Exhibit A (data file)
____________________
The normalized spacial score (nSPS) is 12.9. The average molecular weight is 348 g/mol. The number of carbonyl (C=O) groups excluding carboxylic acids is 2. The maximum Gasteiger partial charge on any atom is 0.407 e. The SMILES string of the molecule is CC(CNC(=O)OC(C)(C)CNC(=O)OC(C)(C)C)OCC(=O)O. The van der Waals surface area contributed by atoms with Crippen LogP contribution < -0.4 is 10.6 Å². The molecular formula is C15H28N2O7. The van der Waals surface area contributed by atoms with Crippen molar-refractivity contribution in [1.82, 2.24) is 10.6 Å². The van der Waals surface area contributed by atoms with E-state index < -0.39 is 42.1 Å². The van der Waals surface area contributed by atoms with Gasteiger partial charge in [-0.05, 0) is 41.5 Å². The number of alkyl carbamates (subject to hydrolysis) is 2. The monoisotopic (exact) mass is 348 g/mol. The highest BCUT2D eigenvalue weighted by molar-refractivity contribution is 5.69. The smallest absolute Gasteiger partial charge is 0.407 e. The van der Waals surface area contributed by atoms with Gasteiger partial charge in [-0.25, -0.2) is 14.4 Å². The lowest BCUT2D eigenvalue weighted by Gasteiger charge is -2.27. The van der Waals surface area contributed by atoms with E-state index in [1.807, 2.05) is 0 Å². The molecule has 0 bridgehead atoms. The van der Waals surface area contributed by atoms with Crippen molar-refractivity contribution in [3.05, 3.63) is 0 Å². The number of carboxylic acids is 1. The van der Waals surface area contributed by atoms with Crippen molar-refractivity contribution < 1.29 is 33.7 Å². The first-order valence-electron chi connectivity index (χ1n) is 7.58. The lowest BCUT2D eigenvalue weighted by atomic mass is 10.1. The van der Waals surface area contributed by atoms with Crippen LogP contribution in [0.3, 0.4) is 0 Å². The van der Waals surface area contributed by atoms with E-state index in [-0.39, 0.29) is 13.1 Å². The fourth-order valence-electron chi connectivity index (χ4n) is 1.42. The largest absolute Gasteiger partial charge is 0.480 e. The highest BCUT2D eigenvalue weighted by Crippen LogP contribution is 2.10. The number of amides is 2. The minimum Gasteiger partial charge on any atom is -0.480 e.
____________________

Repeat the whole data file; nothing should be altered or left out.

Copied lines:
The normalized spacial score (nSPS) is 12.9. The average molecular weight is 348 g/mol. The number of carbonyl (C=O) groups excluding carboxylic acids is 2. The maximum Gasteiger partial charge on any atom is 0.407 e. The SMILES string of the molecule is CC(CNC(=O)OC(C)(C)CNC(=O)OC(C)(C)C)OCC(=O)O. The van der Waals surface area contributed by atoms with Crippen LogP contribution < -0.4 is 10.6 Å². The molecular formula is C15H28N2O7. The van der Waals surface area contributed by atoms with Crippen molar-refractivity contribution in [1.82, 2.24) is 10.6 Å². The van der Waals surface area contributed by atoms with E-state index < -0.39 is 42.1 Å². The van der Waals surface area contributed by atoms with Gasteiger partial charge in [-0.05, 0) is 41.5 Å². The number of alkyl carbamates (subject to hydrolysis) is 2. The monoisotopic (exact) mass is 348 g/mol. The highest BCUT2D eigenvalue weighted by molar-refractivity contribution is 5.69. The smallest absolute Gasteiger partial charge is 0.407 e. The van der Waals surface area contributed by atoms with Gasteiger partial charge in [-0.25, -0.2) is 14.4 Å². The lowest BCUT2D eigenvalue weighted by Gasteiger charge is -2.27. The van der Waals surface area contributed by atoms with E-state index in [1.807, 2.05) is 0 Å². The molecule has 0 bridgehead atoms. The van der Waals surface area contributed by atoms with Crippen molar-refractivity contribution in [3.05, 3.63) is 0 Å². The number of carboxylic acids is 1. The van der Waals surface area contributed by atoms with Crippen molar-refractivity contribution < 1.29 is 33.7 Å². The first-order valence-electron chi connectivity index (χ1n) is 7.58. The lowest BCUT2D eigenvalue weighted by atomic mass is 10.1. The van der Waals surface area contributed by atoms with Crippen LogP contribution in [0.3, 0.4) is 0 Å². The van der Waals surface area contributed by atoms with E-state index in [-0.39, 0.29) is 13.1 Å². The fourth-order valence-electron chi connectivity index (χ4n) is 1.42. The largest absolute Gasteiger partial charge is 0.480 e. The highest BCUT2D eigenvalue weighted by Crippen LogP contribution is 2.10. The number of amides is 2. The minimum Gasteiger partial charge on any atom is -0.480 e.